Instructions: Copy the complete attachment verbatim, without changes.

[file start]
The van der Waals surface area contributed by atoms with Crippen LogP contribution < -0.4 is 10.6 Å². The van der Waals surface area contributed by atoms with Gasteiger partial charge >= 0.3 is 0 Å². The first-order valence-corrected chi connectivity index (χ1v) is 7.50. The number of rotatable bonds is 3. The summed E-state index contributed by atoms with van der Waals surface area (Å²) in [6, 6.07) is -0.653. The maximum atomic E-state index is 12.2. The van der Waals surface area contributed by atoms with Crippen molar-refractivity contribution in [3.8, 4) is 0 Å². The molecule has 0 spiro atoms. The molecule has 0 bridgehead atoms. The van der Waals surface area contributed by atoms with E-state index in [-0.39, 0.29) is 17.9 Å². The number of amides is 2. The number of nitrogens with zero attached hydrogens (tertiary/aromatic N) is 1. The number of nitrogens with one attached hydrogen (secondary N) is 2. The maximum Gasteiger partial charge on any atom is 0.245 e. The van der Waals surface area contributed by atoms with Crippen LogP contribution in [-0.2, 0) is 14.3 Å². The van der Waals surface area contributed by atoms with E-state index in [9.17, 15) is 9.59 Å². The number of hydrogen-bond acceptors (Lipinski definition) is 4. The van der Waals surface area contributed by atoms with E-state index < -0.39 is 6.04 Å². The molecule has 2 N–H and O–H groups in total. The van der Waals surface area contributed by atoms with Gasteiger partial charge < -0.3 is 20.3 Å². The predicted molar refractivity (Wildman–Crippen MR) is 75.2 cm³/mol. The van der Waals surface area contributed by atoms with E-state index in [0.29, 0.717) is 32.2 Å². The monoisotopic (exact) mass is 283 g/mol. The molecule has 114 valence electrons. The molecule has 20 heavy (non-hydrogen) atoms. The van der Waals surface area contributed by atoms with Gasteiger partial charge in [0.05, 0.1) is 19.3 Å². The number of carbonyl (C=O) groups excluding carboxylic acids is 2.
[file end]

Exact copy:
The van der Waals surface area contributed by atoms with Crippen LogP contribution < -0.4 is 10.6 Å². The van der Waals surface area contributed by atoms with Gasteiger partial charge >= 0.3 is 0 Å². The first-order valence-corrected chi connectivity index (χ1v) is 7.50. The number of rotatable bonds is 3. The summed E-state index contributed by atoms with van der Waals surface area (Å²) in [6, 6.07) is -0.653. The maximum atomic E-state index is 12.2. The van der Waals surface area contributed by atoms with Crippen molar-refractivity contribution in [3.8, 4) is 0 Å². The molecule has 0 spiro atoms. The molecule has 0 bridgehead atoms. The van der Waals surface area contributed by atoms with E-state index in [-0.39, 0.29) is 17.9 Å². The number of amides is 2. The number of nitrogens with zero attached hydrogens (tertiary/aromatic N) is 1. The number of nitrogens with one attached hydrogen (secondary N) is 2. The maximum Gasteiger partial charge on any atom is 0.245 e. The van der Waals surface area contributed by atoms with Crippen LogP contribution in [-0.2, 0) is 14.3 Å². The van der Waals surface area contributed by atoms with E-state index in [9.17, 15) is 9.59 Å². The number of hydrogen-bond acceptors (Lipinski definition) is 4. The van der Waals surface area contributed by atoms with E-state index < -0.39 is 6.04 Å². The molecule has 2 N–H and O–H groups in total. The van der Waals surface area contributed by atoms with Gasteiger partial charge < -0.3 is 20.3 Å². The predicted molar refractivity (Wildman–Crippen MR) is 75.2 cm³/mol. The van der Waals surface area contributed by atoms with E-state index in [0.29, 0.717) is 32.2 Å². The monoisotopic (exact) mass is 283 g/mol. The molecule has 114 valence electrons. The molecule has 20 heavy (non-hydrogen) atoms. The van der Waals surface area contributed by atoms with Gasteiger partial charge in [0.05, 0.1) is 19.3 Å². The number of carbonyl (C=O) groups excluding carboxylic acids is 2.